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October 7, 2022

Reeves pitches Mississippi income tax reform proposal with time running out

A new income tax elimination plan has been proposed by the governor as the Mississippi Legislature remains deadlocked on the issue.

Republican Gov. Tate Reeves offered a proposal early Thursday that would eliminate the state’s income tax over the next eight years. There are three days remaining in the legislative session and the House and Senate, each led respectively by the GOP, remain deadlocked on the issue.

The proposal would impose a flat tax rate of 3.5% during the first year to reduce the tax rate on all income, according to Empower Mississippi, a public policy group focused on state issues.

Currently, the state’s income tax structure does not tax the first $5,000 of income, but earnings between $5,000 and $10,000 are taxed at a 4% rate. Earnings above $10,000 are assessed at a 5% tax rate.

Reeves’ plan to cut the tax rate to 3.5% would save taxpayers $500 million in 2023, according to the release. The House plan would immediately raise tax exemptions to $37,700 for single filers and $75,400 for joint filers. The Senate plan would only eliminate the income tax right away for those earning between $5,000 and $10,000 and then walk down the income tax rate from 4% to 0% over the next four years.

The governor’s proposal, according to the release, would have Mississippi become the 10th state to operate without an income tax, and would achieve that by reducing the tax rate by a half-percentage point per year until it reaches zero.

Reeves touted the plan on his Facebook page urging taxpayers to “think back to President Trump’s time” and “every objection to eliminating” the state’s income tax “was thrown at Republicans” who the governor said were trying to pass Trump Tax Cuts.

“Liberals fundamentally want to spend,” Reeves said. “Conservatives want to cut taxes.”

Reeves said the Legislature spent $5.8 billion to operate the government this year and said the elected body “will agree they have $7 billion for next year,” which he said is “$1.2 billion more than this year.”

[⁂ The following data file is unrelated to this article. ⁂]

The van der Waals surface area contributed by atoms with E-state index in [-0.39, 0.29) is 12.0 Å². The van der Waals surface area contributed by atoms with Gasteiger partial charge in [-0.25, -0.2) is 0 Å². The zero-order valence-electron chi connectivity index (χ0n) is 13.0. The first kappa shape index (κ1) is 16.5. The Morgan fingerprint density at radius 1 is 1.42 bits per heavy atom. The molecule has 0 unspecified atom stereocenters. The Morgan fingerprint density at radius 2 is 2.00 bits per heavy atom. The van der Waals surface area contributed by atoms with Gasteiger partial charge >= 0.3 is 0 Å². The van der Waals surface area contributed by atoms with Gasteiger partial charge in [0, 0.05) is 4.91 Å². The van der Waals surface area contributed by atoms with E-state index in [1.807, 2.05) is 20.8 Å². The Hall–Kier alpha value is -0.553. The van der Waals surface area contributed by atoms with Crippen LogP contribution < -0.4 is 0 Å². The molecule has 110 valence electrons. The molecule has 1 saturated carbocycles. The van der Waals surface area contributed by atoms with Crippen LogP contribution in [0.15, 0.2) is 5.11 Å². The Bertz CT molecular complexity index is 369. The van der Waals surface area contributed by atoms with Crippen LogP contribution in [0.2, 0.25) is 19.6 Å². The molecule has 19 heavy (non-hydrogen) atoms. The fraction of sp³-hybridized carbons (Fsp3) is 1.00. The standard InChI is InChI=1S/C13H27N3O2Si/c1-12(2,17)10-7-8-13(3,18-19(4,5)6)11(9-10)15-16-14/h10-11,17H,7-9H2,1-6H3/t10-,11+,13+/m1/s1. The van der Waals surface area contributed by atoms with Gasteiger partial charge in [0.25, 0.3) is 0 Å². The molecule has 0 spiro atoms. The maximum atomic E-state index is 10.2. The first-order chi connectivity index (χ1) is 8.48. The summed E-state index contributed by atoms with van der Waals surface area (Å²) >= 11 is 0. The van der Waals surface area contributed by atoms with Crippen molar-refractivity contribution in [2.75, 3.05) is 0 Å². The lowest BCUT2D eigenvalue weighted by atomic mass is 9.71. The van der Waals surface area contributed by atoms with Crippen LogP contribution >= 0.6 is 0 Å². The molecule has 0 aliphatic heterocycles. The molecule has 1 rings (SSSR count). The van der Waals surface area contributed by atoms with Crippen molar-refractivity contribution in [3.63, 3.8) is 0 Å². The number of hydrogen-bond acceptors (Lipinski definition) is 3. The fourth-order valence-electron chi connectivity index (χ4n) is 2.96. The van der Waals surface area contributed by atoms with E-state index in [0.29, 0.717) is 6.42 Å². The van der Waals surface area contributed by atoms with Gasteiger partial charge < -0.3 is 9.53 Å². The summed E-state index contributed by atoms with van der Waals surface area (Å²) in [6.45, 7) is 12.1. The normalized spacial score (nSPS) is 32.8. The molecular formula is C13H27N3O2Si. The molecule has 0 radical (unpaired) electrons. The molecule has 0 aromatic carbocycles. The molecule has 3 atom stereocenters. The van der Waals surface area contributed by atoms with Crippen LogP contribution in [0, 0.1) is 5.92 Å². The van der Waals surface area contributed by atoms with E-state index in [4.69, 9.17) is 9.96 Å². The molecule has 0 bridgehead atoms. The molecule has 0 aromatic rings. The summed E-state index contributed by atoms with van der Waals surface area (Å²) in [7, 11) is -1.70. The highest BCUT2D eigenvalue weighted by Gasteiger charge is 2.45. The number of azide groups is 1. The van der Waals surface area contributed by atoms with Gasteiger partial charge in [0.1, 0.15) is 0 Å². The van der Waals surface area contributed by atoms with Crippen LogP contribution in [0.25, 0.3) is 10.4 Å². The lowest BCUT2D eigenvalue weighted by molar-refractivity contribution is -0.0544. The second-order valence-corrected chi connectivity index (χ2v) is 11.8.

The governor said he believes there is time to get an income tax elimination plan done before the session expires.

“The Legislature should pass an income tax bill that immediately cuts the top marginal rate from 5% to 3.5%,” Reeves said in the post. “That would be $600 million. Less than half of our surplus. That lets them spend $600 million of your money on whatever they like!”

Reeves said he is also calling on the Legislature to reduce the marginal rate by an additional half-percent over seven years to eliminate the income tax.

“Anything less in year one is too little and any phase-in longer than that is too late,” Reeves said.

Russ Latino, president of Empower Mississippi, said the state has a great opportunity to “advance transformational tax reform.”

“The governor’s plan boldly seizes upon this moment in time,” Latino said in the release. “For two years we’ve debated and scrutinized the idea of eliminating the income tax. The proof is in the pudding, with states without income taxes dramatically outperforming the nation in economic and population growth. For two years, we’ve watched as revenue to government climbed while it became more expensive for Mississippi families to buy groceries.

“The path forward is clear and urgent. Now is the time.”

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